The door slammed, waking Willow from a thin and uncertain sleep. She knew she had been dreaming, and the dream was lush beyond all imagining, but all unconscious delight left her as she heard Buffy call out, "Willow!"
The urgency in Buffy's voice snapped Willow out of her lethargy, and she looked down in consternation. She had fallen asleep on her books again, and she could feel a crease down the side of her face. She rolled from the bed, looking instinctively at her watch. The room was too dark for only seven pm, and again Buffy's strident voice sounded, "Willow! There's a storm coming!"
Willow rubbed her eyes and swung to the side of the bed even as Buffy opened her bedroom door. "We have to hurry if we're going to catch this one," Buffy warned as she watched Willow struggle to the closet, tripping over the quilt and half a dozen books.
"Buffy, grab the extra rods from the closet, wouldja?" Willow breathlessly asked, pulling on a pair of blue jeans and a sweater. Buffy left the room quickly, and Willow could hear her stomping back down the stairs of their apartment.
She knew she didn't have time, but Willow quickly used the bathroom, and then looked at herself in the mirror. After six years of waiting, was tonight to be the night? She looked all right for just having woken from sleep; she ran wet fingers through her short curly red hair and wiped her face. Brilliant green eyes stared back at her and they sparkled in anticipation.
"Willow! Come on!" Buffy shrieked from the living room. Willow ran to her dresser and pulled out a strange and large ring, stuffing it into her pocket. Willow pounded down the steps and both girls grabbed their rain jackets and umbrellas. Buffy's arms were already full with lightning rods, so Willow opened the front door.
The sky was threatening, and Willow wanted to crow in delight. "Is it the right kind of storm, Buffy?" Willow asked breathlessly, not wanting to be disappointed yet again. She would need the most perfect meteorological conditions to pull this off.
"Dry thunderstorm, Will!" Buffy said excitedly, waiting while Willow opened the back of her SUV, then she laid the lightning rods on the packs with sleeping bags, tent, and the emergency kit. "How could you have fallen asleep? I thought you'd be tracking the storm on your computer."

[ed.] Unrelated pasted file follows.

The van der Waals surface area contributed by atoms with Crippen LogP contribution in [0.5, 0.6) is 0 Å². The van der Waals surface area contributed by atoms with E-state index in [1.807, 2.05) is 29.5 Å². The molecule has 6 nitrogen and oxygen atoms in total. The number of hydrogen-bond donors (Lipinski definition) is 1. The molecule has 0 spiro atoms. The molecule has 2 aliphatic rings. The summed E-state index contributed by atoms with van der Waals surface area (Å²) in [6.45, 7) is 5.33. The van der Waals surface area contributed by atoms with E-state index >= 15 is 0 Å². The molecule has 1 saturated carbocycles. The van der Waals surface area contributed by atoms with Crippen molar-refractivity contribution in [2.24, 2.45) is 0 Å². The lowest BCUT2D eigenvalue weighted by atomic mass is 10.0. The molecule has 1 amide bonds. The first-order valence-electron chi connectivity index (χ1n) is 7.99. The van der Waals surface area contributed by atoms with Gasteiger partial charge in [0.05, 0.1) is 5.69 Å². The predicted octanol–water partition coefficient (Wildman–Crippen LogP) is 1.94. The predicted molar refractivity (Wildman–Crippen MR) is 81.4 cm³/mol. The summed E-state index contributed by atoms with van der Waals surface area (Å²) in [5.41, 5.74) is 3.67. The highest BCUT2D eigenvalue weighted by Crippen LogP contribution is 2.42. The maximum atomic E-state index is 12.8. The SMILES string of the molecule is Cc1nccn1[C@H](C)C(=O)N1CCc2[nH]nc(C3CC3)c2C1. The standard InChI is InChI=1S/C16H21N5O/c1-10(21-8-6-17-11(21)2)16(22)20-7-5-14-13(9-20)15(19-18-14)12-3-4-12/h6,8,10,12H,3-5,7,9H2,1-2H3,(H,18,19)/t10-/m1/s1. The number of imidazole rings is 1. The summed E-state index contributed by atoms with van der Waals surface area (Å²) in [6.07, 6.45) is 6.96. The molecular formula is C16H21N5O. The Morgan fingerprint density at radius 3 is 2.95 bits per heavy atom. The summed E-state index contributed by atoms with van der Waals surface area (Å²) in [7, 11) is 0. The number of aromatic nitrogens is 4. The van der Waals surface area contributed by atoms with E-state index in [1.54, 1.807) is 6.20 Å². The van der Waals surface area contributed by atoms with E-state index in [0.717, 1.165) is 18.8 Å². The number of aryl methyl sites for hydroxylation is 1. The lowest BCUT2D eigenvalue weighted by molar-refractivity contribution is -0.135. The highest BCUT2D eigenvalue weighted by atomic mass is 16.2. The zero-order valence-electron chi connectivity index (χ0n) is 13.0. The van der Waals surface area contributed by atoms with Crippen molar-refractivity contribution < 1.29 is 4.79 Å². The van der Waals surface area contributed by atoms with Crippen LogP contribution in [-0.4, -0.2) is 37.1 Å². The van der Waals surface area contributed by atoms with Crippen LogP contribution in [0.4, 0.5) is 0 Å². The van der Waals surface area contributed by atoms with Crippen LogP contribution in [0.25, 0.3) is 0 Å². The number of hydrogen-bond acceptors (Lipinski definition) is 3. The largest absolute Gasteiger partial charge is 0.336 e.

Willow grimaced even as she drove smartly down the streets of Sunnydale, heading for the desert. "I was just reading the text one more time, Buffy. I've never tried anything like this before."
Buffy chuckled at her. "That's for sure, Willow. And until you looked up all that stuff in your books I thought you were a nutcase. Strange things like Tara don't happen in Sunnydale."
Both Buffy and Willow chuckled. They met when Buffy transferred to Sunnydale High School eight years ago at the start of freshman year. For some reason that eluded Willow for years, Buffy, a popular girl who was Homecoming Queen at her previous school, sought Willow out and they quickly became friends. Their lives were ordinary yet sublime, going to school, falling in love (Buffy), obsessing about grades (Willow). That all changed six years ago, and Willow's skin tingled as she thought of what she was about to do.
As Willow drove, Buffy turned on the radio, and the girls heard, "Now for your Fox 3 weather update for Sunnydale, California. We have a severe thunderstorm warning for Sunnydale city and county. We've just heard from our affiliates that this is a very unusual storm; it is a dry thunderstorm, with wind gusts and lightning but very little rain."
"This is it, Willow," Buffy said, looking over to the redhead. Willow put out her hand and Buffy warmly clasped it with hers for a moment before letting go so Willow could drive. "We're going to get her this time."
Her. Tara. After six long years.
Six years previously...